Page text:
DNA vaccines provide enhanced Covid-19 protection and more

Scientists Develop New SARS-COV-2 Vaccine Based on DNA Structures

Scientists from the Massachusetts Institute of Technology and the MGH Ragon Institute, Massachusetts Institute and Harvard have developed a new SARS-COV-2 vaccine that is based on DNA structures. This innovative vaccine is designed to induce a strong immune response specifically targeted towards the antigens of the virus, while bypassing unnecessary reactions of the immune system.

The new approach utilizes a DNA scaffold, which contains multiple copies of the viral antigen. This type of vaccine, known as a partial vaccine, mimics the structure of the virus. Unlike previous vaccines that used protein scaffolds and caused undesirable immune reactions, the DNA scaffold does not trigger such reactions. This allows the immune system to focus solely on the target antigen.

Mark Bate, a professor of biological engineering at the Massachusetts Technological Institute, highlights that DNA does not distract antibodies from targeting the protein of interest. He explains, “It can be imagined that the B-cells and the immune system are completely focused on the target antigen. This is exactly what we want – that the immune system is laserly focused on an interesting antigen.”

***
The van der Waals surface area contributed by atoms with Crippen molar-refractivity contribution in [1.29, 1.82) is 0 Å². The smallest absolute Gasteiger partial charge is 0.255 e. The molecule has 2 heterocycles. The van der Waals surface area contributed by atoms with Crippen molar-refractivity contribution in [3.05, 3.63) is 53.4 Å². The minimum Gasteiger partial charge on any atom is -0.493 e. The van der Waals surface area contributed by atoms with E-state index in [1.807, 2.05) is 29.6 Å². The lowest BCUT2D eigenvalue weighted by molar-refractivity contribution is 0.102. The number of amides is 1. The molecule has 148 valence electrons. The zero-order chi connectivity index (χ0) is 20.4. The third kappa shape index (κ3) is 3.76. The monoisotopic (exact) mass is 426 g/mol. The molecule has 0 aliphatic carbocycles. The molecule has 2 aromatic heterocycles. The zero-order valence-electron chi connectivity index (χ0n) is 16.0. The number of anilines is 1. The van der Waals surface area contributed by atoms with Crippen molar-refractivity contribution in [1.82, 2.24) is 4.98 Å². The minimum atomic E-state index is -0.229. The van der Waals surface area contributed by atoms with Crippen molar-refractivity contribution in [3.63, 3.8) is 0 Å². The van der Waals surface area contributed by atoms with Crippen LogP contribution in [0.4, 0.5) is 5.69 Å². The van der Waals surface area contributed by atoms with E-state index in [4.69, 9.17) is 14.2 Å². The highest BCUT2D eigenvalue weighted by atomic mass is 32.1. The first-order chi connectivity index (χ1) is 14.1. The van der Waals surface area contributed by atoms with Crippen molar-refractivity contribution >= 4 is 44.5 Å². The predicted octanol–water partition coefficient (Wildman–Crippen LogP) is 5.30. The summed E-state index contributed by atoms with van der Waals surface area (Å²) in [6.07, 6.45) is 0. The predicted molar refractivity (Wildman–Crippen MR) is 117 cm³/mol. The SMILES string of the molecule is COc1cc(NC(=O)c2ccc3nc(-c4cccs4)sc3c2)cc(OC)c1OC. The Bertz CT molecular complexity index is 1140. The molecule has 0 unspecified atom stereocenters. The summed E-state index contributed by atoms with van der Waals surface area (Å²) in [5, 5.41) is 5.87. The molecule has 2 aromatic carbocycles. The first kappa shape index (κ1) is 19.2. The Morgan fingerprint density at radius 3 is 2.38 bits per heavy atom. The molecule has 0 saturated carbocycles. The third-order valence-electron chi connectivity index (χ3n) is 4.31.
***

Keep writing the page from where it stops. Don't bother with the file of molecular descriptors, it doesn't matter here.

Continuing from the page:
This approach could simplify the development of vaccines against challenging viruses, including HIV, influenza, and SARS-COV-2. Unlike T cells stimulated by other types of vaccines, the B cells induced by this DNA-based vaccine could provide long-lasting protection that lasts for decades.

One potential issue with this type of vaccine is that the proteins used in the scaffold often stimulate the production of antibodies targeting the scaffold itself. This can divert the attention of the immune system and weaken the overall immune response. However, by utilizing a DNA scaffold created using DNA-arches, researchers can precisely control the structure of the synthetic DNA and attach various molecules, such as viral antigens, at specific locations.

In a previous 2020 study, Bate and Darrell Irvin, a professor of biological engineering and materials science at the Massachusetts Technological Institute, demonstrated that a DNA scaffold carrying 30 copies of an HIV antigen elicited a strong immune response from laboratory-grown B cells. In

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